Some health experts were skeptical that more CDC employees in China would have made a difference in containing the outbreak. Beijing has been widely criticized for silencing its own health officials, who have warned of a fatal new respiratory disease that is affecting the Chinese city of Wuhan and surrounding Hubei province.
"The problem was China, not that we didn't have CDC people in China," said Scott McNabb, a former CDC epidemiologist who is now a research professor at Emory University. He pointed to China's censorship as the main cause of the spread of the pandemic, which infected at least 435,470 people worldwide, killed 19,598 people and stimulated the global economy.
China's embassy in Washington declined to comment.
According to spokesman Robert Margetta, the NSF closed all foreign offices in 2018. He said the agency plans to "send teams on short-term expeditions around the world to find ways to improve international cooperation."
A USAID spokesman said the decision to close his Beijing office was "due to the significantly restricted access to Chinese government officials and the agency's position that the Chinese development model is inconsistent with US values and interests." .
The USDA confirmed that it has transferred a managerial position from Beijing. A spokesman said the department kept an office in China that had eight employees: five Americans and three Chinese. The office monitors animal diseases and helps solve "trade-related problems that occur in Chinese ports of entry," the spokesman said.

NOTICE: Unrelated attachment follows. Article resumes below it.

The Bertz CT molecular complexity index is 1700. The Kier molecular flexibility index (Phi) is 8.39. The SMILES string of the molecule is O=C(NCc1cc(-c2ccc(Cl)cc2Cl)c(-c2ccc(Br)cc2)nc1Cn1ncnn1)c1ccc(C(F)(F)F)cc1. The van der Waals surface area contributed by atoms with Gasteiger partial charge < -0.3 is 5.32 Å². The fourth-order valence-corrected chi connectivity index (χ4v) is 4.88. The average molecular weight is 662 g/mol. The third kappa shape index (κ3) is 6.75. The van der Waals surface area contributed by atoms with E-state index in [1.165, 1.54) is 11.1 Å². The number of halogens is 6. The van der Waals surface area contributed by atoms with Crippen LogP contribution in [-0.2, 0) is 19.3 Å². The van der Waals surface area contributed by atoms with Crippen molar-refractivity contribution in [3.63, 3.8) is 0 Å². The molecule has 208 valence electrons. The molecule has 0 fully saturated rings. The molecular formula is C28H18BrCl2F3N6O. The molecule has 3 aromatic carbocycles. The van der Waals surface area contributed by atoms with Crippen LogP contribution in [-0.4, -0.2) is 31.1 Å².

Reuters reported on Sunday changes in CDC personnel in China for the first time. The news agency announced that the Trump administration had eliminated the position of a US trainer from Chinese field epidemiologists who were deployed at the epicenter of the outbreaks to track, diagnose, and curb disease.
In a press conference on Sunday, Trump criticized the Reuters story as "100 percent wrong". However, the CDC admitted that the position had been reduced. The agency said the decision was made because of China's "outstanding technical capabilities" and the removal of this item had not hampered US efforts to respond to the coronavirus outbreak.
Reuters' newly reviewed CDC identity documents show a sharp decrease in the Beijing agency's total workforce, with 33 out of 47 jobs lost.
The documents show the division between American and Chinese employees. The number of so-called American "agents" fell from eight to three positions at the beginning of the administration. Positions lost included medical epidemiologists and other infectious disease experts.
The biggest cuts affected positions filled by Chinese employees on the US payroll from 40 over the same period to around 10. According to people who spoke to Reuters, many of these local employees were medical experts and disease experts.
"The employees on site stayed in the CDC even longer and had extensive knowledge," said one of the respondents. "There is a loss of deep expertise and institutional knowledge."
The CDC informed Reuters that the three Americans currently working in China are a country director, an influenza expert, and an information technology expert. A temporary deputy director has recently arrived and this job will be permanently filled, the agency said in a statement. In addition, two Chinese employees are said to continue to work on certain areas of public health, including the training program.